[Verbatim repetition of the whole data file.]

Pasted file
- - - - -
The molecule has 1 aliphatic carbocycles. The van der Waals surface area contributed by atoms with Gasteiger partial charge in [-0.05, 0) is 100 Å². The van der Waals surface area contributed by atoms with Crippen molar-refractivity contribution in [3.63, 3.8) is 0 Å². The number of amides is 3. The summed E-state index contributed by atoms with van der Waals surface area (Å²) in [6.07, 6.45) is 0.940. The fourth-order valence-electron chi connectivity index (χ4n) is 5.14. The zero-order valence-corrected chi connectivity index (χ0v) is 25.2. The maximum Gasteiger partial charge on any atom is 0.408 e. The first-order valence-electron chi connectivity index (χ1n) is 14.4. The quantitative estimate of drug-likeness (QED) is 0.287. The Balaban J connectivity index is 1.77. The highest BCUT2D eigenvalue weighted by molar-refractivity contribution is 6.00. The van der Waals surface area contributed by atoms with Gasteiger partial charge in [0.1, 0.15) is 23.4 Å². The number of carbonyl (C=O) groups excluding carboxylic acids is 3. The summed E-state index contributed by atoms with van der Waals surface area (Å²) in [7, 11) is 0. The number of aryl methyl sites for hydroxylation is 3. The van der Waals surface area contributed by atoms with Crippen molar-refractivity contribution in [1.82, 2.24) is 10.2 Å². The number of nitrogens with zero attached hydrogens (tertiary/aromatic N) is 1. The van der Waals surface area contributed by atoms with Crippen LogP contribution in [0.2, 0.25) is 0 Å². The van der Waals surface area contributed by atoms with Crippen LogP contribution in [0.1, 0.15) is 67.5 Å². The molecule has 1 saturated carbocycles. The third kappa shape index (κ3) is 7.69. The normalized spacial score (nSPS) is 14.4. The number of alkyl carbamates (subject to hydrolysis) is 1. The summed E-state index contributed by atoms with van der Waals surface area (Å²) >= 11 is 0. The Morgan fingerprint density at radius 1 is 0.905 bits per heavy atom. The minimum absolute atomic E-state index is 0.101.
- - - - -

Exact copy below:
The molecule has 1 aliphatic carbocycles. The van der Waals surface area contributed by atoms with Gasteiger partial charge in [-0.05, 0) is 100 Å². The van der Waals surface area contributed by atoms with Crippen molar-refractivity contribution in [3.63, 3.8) is 0 Å². The number of amides is 3. The summed E-state index contributed by atoms with van der Waals surface area (Å²) in [6.07, 6.45) is 0.940. The fourth-order valence-electron chi connectivity index (χ4n) is 5.14. The zero-order valence-corrected chi connectivity index (χ0v) is 25.2. The maximum Gasteiger partial charge on any atom is 0.408 e. The first-order valence-electron chi connectivity index (χ1n) is 14.4. The quantitative estimate of drug-likeness (QED) is 0.287. The Balaban J connectivity index is 1.77. The highest BCUT2D eigenvalue weighted by molar-refractivity contribution is 6.00. The van der Waals surface area contributed by atoms with Gasteiger partial charge in [0.1, 0.15) is 23.4 Å². The number of carbonyl (C=O) groups excluding carboxylic acids is 3. The summed E-state index contributed by atoms with van der Waals surface area (Å²) in [7, 11) is 0. The number of aryl methyl sites for hydroxylation is 3. The van der Waals surface area contributed by atoms with Crippen molar-refractivity contribution in [1.82, 2.24) is 10.2 Å². The number of nitrogens with zero attached hydrogens (tertiary/aromatic N) is 1. The van der Waals surface area contributed by atoms with Crippen LogP contribution in [0.2, 0.25) is 0 Å². The van der Waals surface area contributed by atoms with Crippen LogP contribution in [0.1, 0.15) is 67.5 Å². The molecule has 1 saturated carbocycles. The third kappa shape index (κ3) is 7.69. The normalized spacial score (nSPS) is 14.4. The number of alkyl carbamates (subject to hydrolysis) is 1. The summed E-state index contributed by atoms with van der Waals surface area (Å²) >= 11 is 0. The Morgan fingerprint density at radius 1 is 0.905 bits per heavy atom. The minimum absolute atomic E-state index is 0.101.